Hmm. I'll have to think about that. (this is melting my brain!)
It's very difficult to think about - I constantly have to stop and think about which way things are moving, and usually with a "close one eye and move your head" test.
Three points I find helpful to keep in mind are:
1) The camera is always pointing at the object, because it's locked on to it.
2) Distant objects move WITH the camera (relative to closer objects)
3) Parallax is entirely from relative positions, not view angles (rotating the camera moves everything equally)
Unfortunate none of these are themselves super intuitive things either - best to try to set up a practical recreation of the scenario, or at the very least draw all the lines of sight in your diagrams.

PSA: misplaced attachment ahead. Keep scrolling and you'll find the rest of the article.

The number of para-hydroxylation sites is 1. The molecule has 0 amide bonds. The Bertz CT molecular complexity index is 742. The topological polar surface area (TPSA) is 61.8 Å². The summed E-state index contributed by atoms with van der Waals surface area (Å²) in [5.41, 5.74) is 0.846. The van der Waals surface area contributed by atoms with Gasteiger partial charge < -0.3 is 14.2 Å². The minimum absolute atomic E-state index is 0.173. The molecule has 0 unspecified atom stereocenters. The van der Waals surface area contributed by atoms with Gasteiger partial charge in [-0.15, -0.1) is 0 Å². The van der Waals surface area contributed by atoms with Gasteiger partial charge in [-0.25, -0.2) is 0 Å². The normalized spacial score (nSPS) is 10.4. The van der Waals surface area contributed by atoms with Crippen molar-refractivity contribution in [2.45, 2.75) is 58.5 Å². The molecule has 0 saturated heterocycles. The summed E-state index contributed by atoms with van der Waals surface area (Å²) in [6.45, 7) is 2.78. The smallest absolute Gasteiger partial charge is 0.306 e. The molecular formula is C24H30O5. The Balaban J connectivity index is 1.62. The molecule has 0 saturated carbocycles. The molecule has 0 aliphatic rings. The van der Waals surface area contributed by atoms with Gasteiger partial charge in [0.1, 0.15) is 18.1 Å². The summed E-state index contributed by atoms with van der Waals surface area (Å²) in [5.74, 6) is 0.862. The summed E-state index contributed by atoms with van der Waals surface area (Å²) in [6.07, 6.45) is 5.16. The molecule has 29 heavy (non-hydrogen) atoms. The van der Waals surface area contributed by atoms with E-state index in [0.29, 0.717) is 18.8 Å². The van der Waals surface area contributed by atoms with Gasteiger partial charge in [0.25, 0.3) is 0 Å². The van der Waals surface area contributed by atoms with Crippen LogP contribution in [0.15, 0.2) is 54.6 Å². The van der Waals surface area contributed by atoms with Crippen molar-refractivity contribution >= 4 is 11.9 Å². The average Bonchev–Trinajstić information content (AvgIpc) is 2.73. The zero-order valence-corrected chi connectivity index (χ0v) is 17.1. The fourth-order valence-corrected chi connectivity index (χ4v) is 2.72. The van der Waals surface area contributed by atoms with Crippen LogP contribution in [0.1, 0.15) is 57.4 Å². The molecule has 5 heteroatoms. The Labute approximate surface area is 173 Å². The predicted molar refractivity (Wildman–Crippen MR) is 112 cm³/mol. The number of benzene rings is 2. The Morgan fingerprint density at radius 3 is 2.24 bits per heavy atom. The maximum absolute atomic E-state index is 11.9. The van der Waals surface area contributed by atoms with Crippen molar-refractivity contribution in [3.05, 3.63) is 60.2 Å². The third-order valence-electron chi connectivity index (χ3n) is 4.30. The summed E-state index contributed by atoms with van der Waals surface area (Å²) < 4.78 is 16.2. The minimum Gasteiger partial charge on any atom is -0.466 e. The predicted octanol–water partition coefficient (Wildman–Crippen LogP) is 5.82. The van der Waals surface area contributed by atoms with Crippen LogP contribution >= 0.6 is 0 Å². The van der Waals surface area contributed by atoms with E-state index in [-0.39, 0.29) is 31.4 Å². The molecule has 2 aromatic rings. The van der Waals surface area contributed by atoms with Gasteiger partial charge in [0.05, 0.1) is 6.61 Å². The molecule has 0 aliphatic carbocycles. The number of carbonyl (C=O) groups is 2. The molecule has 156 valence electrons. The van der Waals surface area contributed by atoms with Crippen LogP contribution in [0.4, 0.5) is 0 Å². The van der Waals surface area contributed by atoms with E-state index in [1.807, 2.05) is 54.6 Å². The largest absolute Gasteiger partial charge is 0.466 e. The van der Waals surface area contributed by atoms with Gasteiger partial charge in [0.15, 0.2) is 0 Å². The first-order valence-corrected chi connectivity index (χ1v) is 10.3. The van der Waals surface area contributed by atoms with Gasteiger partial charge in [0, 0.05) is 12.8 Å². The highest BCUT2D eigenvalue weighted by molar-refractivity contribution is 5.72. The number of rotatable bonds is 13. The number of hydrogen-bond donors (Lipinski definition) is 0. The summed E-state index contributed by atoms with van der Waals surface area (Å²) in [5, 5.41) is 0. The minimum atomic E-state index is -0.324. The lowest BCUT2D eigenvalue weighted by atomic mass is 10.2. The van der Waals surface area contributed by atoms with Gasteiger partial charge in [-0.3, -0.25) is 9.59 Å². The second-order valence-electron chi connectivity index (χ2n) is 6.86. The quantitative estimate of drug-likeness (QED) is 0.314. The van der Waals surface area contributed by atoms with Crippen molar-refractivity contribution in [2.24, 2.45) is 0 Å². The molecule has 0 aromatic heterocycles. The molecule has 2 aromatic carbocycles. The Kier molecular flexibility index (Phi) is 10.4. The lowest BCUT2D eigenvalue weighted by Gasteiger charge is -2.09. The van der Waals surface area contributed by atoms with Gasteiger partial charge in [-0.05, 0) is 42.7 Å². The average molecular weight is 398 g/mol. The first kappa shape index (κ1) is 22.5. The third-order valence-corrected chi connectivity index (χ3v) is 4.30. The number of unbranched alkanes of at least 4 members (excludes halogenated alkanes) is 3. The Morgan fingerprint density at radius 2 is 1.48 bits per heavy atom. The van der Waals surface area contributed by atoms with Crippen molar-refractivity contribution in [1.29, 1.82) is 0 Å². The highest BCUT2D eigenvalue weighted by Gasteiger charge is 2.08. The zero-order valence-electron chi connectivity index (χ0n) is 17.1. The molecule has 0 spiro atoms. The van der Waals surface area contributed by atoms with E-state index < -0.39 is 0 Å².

#2 implies a static scene, but if an object is moving, then it's still useful, as the parallax (apparent) motion is added to actual motion. Thus a plane landing in the opposite direction to which you are driving can have it's motion cancelled out by parallax, relative to nearby trees.
In the context of Gimbal we see the clouds move right and we are looking (initially) left 54°. The clouds are moving WITH the camera which implies (point #2) the clouds are more distant than the object.
For the object to be far behind the clouds, it would have to be moving left fast enough to overcome the rightward parallax effect (which would be WITH the camera). A strong point against this is that as the camera's rightward motion decreases (as it turns to fly more directly towards the object), then the object's apparent motion relative to the cloud decreases, when parallax dictates it would increase.
I don't think this is possible with the Atlas hypothesis.
(Or course we also have the weird object scenario, where it's just flying over the clouds, then stopping and hovering - coincidentally as any parallax is small, but that's obviously not Atlas)